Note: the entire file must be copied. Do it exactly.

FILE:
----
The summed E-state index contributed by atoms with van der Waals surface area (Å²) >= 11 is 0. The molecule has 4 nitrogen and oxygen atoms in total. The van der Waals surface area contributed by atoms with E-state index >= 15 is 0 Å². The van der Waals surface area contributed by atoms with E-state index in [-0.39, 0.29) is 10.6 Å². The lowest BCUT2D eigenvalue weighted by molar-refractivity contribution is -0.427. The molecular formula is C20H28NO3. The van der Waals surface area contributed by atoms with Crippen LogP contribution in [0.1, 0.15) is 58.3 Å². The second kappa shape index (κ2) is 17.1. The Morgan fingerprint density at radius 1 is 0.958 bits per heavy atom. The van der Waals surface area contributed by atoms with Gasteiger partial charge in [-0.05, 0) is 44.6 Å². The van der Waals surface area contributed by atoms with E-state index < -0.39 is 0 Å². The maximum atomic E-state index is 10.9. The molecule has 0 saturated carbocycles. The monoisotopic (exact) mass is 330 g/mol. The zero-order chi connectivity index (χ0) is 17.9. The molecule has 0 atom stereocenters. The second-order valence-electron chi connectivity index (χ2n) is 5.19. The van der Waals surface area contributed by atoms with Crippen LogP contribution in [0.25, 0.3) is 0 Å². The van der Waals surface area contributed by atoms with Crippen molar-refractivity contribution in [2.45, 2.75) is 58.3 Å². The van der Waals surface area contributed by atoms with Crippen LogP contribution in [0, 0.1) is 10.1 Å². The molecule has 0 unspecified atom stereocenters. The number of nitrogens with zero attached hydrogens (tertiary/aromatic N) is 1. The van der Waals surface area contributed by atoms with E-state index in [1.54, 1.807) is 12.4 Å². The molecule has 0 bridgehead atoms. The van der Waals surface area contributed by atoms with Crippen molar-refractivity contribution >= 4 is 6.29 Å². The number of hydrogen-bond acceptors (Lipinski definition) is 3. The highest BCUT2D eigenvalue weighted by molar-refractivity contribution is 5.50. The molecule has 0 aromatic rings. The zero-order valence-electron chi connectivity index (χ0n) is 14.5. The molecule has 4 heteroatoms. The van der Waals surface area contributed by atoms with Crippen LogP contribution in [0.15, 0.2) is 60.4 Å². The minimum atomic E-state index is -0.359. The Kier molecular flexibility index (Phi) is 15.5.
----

The summed E-state index contributed by atoms with van der Waals surface area (Å²) >= 11 is 0. The molecule has 4 nitrogen and oxygen atoms in total. The van der Waals surface area contributed by atoms with E-state index >= 15 is 0 Å². The van der Waals surface area contributed by atoms with E-state index in [-0.39, 0.29) is 10.6 Å². The lowest BCUT2D eigenvalue weighted by molar-refractivity contribution is -0.427. The molecular formula is C20H28NO3. The van der Waals surface area contributed by atoms with Crippen LogP contribution in [0.1, 0.15) is 58.3 Å². The second kappa shape index (κ2) is 17.1. The Morgan fingerprint density at radius 1 is 0.958 bits per heavy atom. The van der Waals surface area contributed by atoms with Gasteiger partial charge in [-0.05, 0) is 44.6 Å². The van der Waals surface area contributed by atoms with E-state index < -0.39 is 0 Å². The maximum atomic E-state index is 10.9. The molecule has 0 saturated carbocycles. The monoisotopic (exact) mass is 330 g/mol. The zero-order chi connectivity index (χ0) is 17.9. The molecule has 0 atom stereocenters. The second-order valence-electron chi connectivity index (χ2n) is 5.19. The van der Waals surface area contributed by atoms with Crippen LogP contribution in [0.25, 0.3) is 0 Å². The van der Waals surface area contributed by atoms with Crippen molar-refractivity contribution in [2.45, 2.75) is 58.3 Å². The van der Waals surface area contributed by atoms with Crippen LogP contribution in [0, 0.1) is 10.1 Å². The molecule has 0 unspecified atom stereocenters. The number of nitrogens with zero attached hydrogens (tertiary/aromatic N) is 1. The van der Waals surface area contributed by atoms with E-state index in [1.54, 1.807) is 12.4 Å². The molecule has 0 bridgehead atoms. The van der Waals surface area contributed by atoms with Crippen molar-refractivity contribution >= 4 is 6.29 Å². The number of hydrogen-bond acceptors (Lipinski definition) is 3. The highest BCUT2D eigenvalue weighted by molar-refractivity contribution is 5.50. The molecule has 0 aromatic rings. The zero-order valence-electron chi connectivity index (χ0n) is 14.5. The molecule has 4 heteroatoms. The van der Waals surface area contributed by atoms with Crippen LogP contribution in [0.15, 0.2) is 60.4 Å². The minimum atomic E-state index is -0.359. The Kier molecular flexibility index (Phi) is 15.5.